Market watch, Oct. 13

Violence in the Middle East on Thursday caused international energy prices to hit new highs for the decade, amid fears that the deepening crisis could lead to serious fuel shortages with US inventories at historically low levels.


Violence in the Middle East on Thursday caused international energy prices to hit new highs for the decade, amid fears that the deepening crisis could lead to serious fuel shortages with US inventories at historically low levels.

The November contract for benchmark US light, sweet crudes shot up by $2.81 to $36.06/bbl on the New York Mercantile Exchange, while the December contract jumped $2.48 to $35.72/bbl. In after-hours electronic trading, both contracts declined slightly to $36.03/bbl and $35.68/bbl, respectively.

The November contract for unleaded gasoline soared 7.42� to 99.82�/gal, while home heating oil for the same month escalated by 5.95� to $1.0773/gal on the NYMEX.

The natural gas position for November rose by 12.2� to $5.63/Mcf.

On the International Petroleum Exchange in London, the November contract for North Sea Brent crude closed at $34.59/bbl, up by $2.80 for the day, after hitting a 10-year record of $35.30/bbl at one point. The December contract rose by $2.30 to $34.47/bbl.

The November natural gas contract also increased by 6� to the equivalent of $4.04/Mcf on the IPE.

The average price for the Organization of Petroleum Exporting Countries' basket of seven crudes was up $2.03 to $32.57/bbl.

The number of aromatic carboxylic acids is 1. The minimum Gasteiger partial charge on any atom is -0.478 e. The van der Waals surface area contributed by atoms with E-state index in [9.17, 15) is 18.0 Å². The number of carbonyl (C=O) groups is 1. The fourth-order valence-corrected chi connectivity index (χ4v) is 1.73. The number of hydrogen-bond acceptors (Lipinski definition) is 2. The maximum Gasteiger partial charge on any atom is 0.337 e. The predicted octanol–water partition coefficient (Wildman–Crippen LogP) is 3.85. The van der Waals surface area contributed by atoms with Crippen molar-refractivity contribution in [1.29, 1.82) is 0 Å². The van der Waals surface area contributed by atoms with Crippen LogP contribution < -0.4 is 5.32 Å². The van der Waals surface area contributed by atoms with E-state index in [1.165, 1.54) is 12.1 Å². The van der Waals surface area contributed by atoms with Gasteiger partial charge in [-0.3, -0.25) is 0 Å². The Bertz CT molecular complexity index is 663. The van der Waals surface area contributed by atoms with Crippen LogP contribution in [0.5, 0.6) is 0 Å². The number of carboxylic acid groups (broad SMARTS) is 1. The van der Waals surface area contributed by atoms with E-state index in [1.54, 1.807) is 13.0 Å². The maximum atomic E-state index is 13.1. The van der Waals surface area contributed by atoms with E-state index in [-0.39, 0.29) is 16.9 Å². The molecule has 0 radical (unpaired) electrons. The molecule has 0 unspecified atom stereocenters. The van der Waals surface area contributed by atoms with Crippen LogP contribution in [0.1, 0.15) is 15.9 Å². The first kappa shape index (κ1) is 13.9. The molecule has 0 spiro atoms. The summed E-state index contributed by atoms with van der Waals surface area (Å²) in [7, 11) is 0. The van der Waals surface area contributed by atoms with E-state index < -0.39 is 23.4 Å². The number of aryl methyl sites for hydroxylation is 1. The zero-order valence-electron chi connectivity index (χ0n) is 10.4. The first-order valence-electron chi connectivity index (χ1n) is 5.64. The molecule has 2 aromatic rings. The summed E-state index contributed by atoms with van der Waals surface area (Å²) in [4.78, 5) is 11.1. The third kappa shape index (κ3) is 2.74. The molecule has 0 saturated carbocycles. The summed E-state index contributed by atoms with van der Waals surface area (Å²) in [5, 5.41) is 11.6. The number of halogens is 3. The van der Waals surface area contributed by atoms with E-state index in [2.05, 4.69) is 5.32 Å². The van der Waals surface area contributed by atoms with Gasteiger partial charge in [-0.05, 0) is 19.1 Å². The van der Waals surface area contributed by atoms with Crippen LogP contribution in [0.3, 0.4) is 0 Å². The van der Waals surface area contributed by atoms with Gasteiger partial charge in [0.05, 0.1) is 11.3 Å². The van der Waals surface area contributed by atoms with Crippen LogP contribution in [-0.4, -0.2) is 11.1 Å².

Trade in energy futures Thursday was dominated by fears that the spread of violence might threaten oil supplies from the Middle East.

An apparently suicidal terrorist attack killed at least six US sailors and wounded more than 30 others aboard the destroyer USS Cole as it was docking at a floating fueling facility in Aden, Yemen. Another 11 US military personnel were reported missing in the wake of that attack.

Later in London, an individual who claimed to be speaking for the fundamentalist Islamic Army of Aden said that the relatively new and little-known organization carried out that attack.

Meanwhile, Israeli helicopter gunships attacked targets near Yasser Arafat's offices in two Palestinian towns after three Israeli soldiers were beaten and stabbed to death by a Palestinian mob.

US officials called on Palestinian and Israeli leaders to halt the violence.

Former Israeli and Syrian ambassador Edward P. Djerejian, now director of the Baker Institute for Public Policy at Rice University in Houston, said Thursday that much will depend on Saudi Arabia, the swing oil producer in the region, and its leaders' close ties to Arafat (OGJ Online, Oct. 12, 2000).

But with thousands of Arabs taking to the streets in Middle East countries from Morocco to Oman, Arab leaders have less ability to calm things down. "It becomes more difficult for Saudi Arabia to play this role when the streets are so impassioned," Djerejian said in an interview with OGJ Online.

If the crisis continues, Djerejian said, "I think we can see very high energy prices this winter. The market has already demonstrated the jitters."

Husqvarna, a Swedish manufacturer of forest, lawn and garden products, said Thursday that rising fuel costs sparked a 30% increase in North American sales of chain saws during September over the same period a year ago. Company officials said people are buying chain saws to cut wood for wood-burning stoves, whose sales are also on the rise.

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